Flying low

Congested airways are not just an inconvenience but also an economic problem.

Yet one hears little if any discussion on the presidential campaign about how to improve air transportation, and in Congress, legislation to reauthorize the Federal Aviation Administration (FAA) is stuck because of a divisive debate over how to pay for a modernization of the air traffic control system. Some lobbyists think the legislation is likely to be delayed at least until next year.

But putting off necessary change will do more than further inconvenience already beleaguered air travelers. It will also hamper the U.S. economy by delaying travelers and adding to the cost of business. It will also, inevitably, raise questions about travelers’ confidence in the safety of an increasingly crowded system.

In 2006, the FAA estimates, 830 million passengers flew in America’s skies. By 2015, that number will grow to 1 billion.

Flight cancellations are already annoyingly common for frequent travelers. Planes are crowded, seats packed tight, and flights delayed.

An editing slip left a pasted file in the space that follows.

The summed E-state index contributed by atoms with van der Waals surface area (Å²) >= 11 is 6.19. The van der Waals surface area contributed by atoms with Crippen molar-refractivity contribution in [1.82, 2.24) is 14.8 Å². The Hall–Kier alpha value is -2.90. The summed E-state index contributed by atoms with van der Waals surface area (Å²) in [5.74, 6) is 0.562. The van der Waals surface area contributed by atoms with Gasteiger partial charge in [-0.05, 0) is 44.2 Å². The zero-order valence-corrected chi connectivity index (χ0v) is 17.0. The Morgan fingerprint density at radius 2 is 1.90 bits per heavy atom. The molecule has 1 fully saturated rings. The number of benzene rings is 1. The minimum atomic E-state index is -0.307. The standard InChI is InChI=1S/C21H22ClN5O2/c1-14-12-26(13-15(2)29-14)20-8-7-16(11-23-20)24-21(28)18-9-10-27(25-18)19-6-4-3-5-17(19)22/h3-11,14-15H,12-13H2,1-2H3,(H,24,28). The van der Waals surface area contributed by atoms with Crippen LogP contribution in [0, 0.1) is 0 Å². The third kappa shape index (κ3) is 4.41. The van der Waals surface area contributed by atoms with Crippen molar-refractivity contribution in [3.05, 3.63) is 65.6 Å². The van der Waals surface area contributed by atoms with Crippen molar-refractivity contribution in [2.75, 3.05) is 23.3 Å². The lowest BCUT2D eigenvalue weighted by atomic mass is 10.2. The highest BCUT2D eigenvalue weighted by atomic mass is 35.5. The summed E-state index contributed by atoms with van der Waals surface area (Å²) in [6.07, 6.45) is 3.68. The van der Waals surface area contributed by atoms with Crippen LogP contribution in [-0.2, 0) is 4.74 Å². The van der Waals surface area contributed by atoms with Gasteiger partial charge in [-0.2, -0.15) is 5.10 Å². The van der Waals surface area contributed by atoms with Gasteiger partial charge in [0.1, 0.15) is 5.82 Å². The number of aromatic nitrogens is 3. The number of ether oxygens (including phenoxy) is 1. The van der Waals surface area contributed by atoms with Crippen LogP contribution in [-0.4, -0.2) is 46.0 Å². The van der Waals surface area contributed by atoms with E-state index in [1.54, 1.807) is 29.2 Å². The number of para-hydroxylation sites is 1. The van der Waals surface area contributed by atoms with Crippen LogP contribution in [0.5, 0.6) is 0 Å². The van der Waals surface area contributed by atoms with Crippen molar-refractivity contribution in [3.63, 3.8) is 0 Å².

Because flights in the early morning and evening are more popular, airlines overbook takeoffs and departures at those convenient times to the point where it is impossible for all of those scheduled flights to leave on time.

And because all air traffic is interconnected, delayed flights at one airport domino into delays and cancellations elsewhere, meaning Chicago’s problem becomes New York’s problem becomes Miami’s problem.

Given the expected rise in passengers, this problem is likely to grow rather than diminish. Already the FAA has taken steps to limit the number of flights leaving JFK International Airport in New York City in an effort to get on top of crippling delays. This cap on supply should increase the cost of travel, and provides another reason for government to get more involved.

The FAA argues that its modernization would improve safety by shifting air traffic controls from radio communications between airplanes and towers to a satellite system that would provide up-to-the-second airspace information to pilots and controllers.

The debate is over how to pay for the system’s $40 billion cost, and the main immediate problem is in the Senate, where two committees are battling over who should foot the bill. An intense lobbying fight between commercial airlines and interests protecting business jets and smaller planes has contributed to a divisive climate. Both sides have accused the other of trying to make them pay for too much of the costs.

In the meantime, the real losers will continue to be America’s weary travelers.